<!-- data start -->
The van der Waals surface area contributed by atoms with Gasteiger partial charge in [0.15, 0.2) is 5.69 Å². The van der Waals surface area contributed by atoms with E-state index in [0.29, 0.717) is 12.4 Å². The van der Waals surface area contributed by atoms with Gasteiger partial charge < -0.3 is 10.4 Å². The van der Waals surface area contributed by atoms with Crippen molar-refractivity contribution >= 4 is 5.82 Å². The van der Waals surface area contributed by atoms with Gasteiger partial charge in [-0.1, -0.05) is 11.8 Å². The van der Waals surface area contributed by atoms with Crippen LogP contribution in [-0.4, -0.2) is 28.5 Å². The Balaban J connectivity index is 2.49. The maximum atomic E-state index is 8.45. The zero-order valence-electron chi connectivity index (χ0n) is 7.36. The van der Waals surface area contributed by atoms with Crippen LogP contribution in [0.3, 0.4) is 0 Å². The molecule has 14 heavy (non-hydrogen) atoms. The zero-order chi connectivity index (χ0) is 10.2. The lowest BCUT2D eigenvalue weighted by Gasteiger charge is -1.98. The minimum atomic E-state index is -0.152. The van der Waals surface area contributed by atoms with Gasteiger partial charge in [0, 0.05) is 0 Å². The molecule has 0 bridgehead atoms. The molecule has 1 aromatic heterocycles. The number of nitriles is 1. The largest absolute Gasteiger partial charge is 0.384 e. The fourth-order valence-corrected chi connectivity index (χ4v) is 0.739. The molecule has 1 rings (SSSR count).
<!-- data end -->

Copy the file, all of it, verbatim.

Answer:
The van der Waals surface area contributed by atoms with Gasteiger partial charge in [0.15, 0.2) is 5.69 Å². The van der Waals surface area contributed by atoms with E-state index in [0.29, 0.717) is 12.4 Å². The van der Waals surface area contributed by atoms with Gasteiger partial charge < -0.3 is 10.4 Å². The van der Waals surface area contributed by atoms with Crippen molar-refractivity contribution >= 4 is 5.82 Å². The van der Waals surface area contributed by atoms with Gasteiger partial charge in [-0.1, -0.05) is 11.8 Å². The van der Waals surface area contributed by atoms with Crippen LogP contribution in [-0.4, -0.2) is 28.5 Å². The Balaban J connectivity index is 2.49. The maximum atomic E-state index is 8.45. The zero-order valence-electron chi connectivity index (χ0n) is 7.36. The van der Waals surface area contributed by atoms with Crippen LogP contribution in [0.3, 0.4) is 0 Å². The molecule has 14 heavy (non-hydrogen) atoms. The zero-order chi connectivity index (χ0) is 10.2. The lowest BCUT2D eigenvalue weighted by Gasteiger charge is -1.98. The minimum atomic E-state index is -0.152. The van der Waals surface area contributed by atoms with Gasteiger partial charge in [0, 0.05) is 0 Å². The molecule has 0 bridgehead atoms. The molecule has 1 aromatic heterocycles. The number of nitriles is 1. The largest absolute Gasteiger partial charge is 0.384 e. The fourth-order valence-corrected chi connectivity index (χ4v) is 0.739. The molecule has 1 rings (SSSR count).